Tuesday, September 4, 2012

Ice, Ice, Piglet...

We are in the middle of a battle of wills with YouTube.

Why are we battling a video sharing website, when it doesn't even know we are battling it?  Ugh. If I knew that, well... we wouldn't be battling. We would be peacefully watching Winnie the Pooh sing Vanilla Ice songs... if he released more than one. I forget now.

Here's the scenario.

Billy has some down time, and cranks up YouTube. He watches videos on repeat. A lot. He has a photographic memory, so the words in those videos are in his brain whether he likes it or not. He is well supervised, so we know what he is watching. He wears headphones so we do not have to listen to things on repeat (which appeals very much to his brain, but not to ours).

Not seeing any issues here?

Look a little deeper.

To do this, it's especially helpful to have an eye into the minds of two groups of people - tweens and teens. The tween (autistic or not) is often ready to push some boundaries, and delighted by farts, poops, explosions and swears. The teen (autistic or not) is mysteriously interested in taking product intended for younger kids and inserting farts, poops, explosions and swears. I can deal with the farts, the poops and even the explosions.

The swears are seriously going to kill me.

Billy loves YouTube. Since he was old enough to point his chubby cheeks at the computer screen, YouTube has been his friend, his escape, his teacher, his mood enhancer, his encyclopaedia and increasingly, a repository for his ideas.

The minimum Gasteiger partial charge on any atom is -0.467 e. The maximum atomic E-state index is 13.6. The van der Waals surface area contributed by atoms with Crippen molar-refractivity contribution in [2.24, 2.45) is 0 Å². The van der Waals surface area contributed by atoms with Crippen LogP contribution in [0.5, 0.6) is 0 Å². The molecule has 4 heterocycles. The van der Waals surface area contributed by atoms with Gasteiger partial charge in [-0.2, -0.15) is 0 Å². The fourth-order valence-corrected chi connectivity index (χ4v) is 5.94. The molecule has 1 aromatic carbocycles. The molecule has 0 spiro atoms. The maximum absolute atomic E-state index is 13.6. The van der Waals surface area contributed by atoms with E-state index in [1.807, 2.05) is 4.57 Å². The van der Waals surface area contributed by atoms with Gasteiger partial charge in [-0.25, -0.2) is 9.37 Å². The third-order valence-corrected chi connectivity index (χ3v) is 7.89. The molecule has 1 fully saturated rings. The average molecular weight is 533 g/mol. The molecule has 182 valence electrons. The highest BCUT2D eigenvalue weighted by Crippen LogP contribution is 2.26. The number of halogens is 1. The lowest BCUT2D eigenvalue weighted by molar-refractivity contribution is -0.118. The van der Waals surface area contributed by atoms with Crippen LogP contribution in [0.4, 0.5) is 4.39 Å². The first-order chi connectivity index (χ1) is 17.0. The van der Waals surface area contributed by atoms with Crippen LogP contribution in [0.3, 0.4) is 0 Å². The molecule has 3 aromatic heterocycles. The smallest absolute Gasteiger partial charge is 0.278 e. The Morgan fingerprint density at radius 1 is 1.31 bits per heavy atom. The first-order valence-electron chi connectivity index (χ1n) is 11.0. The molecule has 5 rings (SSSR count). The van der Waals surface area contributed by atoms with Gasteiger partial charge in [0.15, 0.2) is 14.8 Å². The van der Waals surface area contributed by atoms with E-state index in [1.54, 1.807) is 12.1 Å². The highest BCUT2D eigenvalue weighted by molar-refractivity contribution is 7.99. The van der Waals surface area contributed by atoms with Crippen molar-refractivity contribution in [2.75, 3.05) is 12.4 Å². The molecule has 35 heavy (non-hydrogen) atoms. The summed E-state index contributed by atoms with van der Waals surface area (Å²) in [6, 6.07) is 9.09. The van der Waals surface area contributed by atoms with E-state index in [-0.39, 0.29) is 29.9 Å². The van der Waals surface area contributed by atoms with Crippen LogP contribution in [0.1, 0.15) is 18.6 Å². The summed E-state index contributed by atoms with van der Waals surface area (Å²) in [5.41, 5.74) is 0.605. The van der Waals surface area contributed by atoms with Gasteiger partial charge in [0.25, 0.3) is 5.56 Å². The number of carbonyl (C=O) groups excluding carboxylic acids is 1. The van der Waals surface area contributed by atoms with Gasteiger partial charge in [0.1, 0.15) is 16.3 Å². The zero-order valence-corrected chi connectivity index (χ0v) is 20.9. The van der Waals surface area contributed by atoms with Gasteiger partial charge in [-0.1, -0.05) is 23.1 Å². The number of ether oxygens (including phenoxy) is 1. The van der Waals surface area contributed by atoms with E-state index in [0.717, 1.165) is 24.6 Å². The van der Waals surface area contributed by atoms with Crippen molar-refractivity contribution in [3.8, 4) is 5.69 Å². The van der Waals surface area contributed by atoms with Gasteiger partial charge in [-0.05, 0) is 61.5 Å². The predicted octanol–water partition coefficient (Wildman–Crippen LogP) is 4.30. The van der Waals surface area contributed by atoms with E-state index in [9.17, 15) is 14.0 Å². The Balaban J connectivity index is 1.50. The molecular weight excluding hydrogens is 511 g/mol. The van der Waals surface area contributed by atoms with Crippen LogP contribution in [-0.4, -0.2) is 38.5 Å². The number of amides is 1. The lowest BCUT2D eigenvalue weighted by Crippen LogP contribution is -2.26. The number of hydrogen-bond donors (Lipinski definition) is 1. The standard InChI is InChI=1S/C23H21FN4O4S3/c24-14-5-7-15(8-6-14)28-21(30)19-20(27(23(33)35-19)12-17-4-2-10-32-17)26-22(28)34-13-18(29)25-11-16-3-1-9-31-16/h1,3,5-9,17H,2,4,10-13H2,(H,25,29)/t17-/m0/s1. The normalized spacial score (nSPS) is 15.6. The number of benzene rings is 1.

A quick disclaimer, lest you think Billy is gaffer taped to his computer, grey matter rotting and middle expanding.

Billy loves the outdoors. He loves his scooter. He loves the trampoline, swimming and walking the dog (as long as there aren't barky dogs around) but... he is not made for group sports. I could go so far as to say he is not made for sports, generally. He likes watching them, especially the ones that involve crashing, tackling or falling down. He loved the Olympics like it was his own personal sports pageant. He is not a natural participant.

Before the chorus of 'I'm sure there's a sport for him' hits, let me say, slotting him into the sporting world is the least of our concerns. If he was keen, sure, we'd go nuts. If he becomes keen, we're onto it, for sure. As long as he's moving and eating well, we're good with keeping him out of the cute uniforms.

But...I digress.

Back to YouTube.

Like many kids his age, Billy has pretty high level computer skills. He also spells and reads pretty well. He also loves what he loves, and thinks a lot about what he loves. He is a visual learner. He needs downtime, where he's not talking to people, but he's also not sitting in a room by himself.

YouTube was made for him.

It's an endless pit of information and affirmation that being yourself is OK. On YouTube you will find people who think like you and see the world like you. All you have to do is look. And Billy knows how to look.

Match two totally disparate ideas? Bam. There's a thousand videos.
Endless episodes of your favourite show badly videoed while sitting in front of the TV? Easy.
Something you have seen before randomly translated into a variety of languages? Hardly a challenge.

It's all good. Unless it's bad.

We are not slightly worried about real internet danger, at the moment. That stuff is easy to buffer a kid from. Vigilance, safe searches, software if you are really scared or your kid loves things with names heavy in double entendre (do not ever let your child google Britney Spears and Pink at the same time).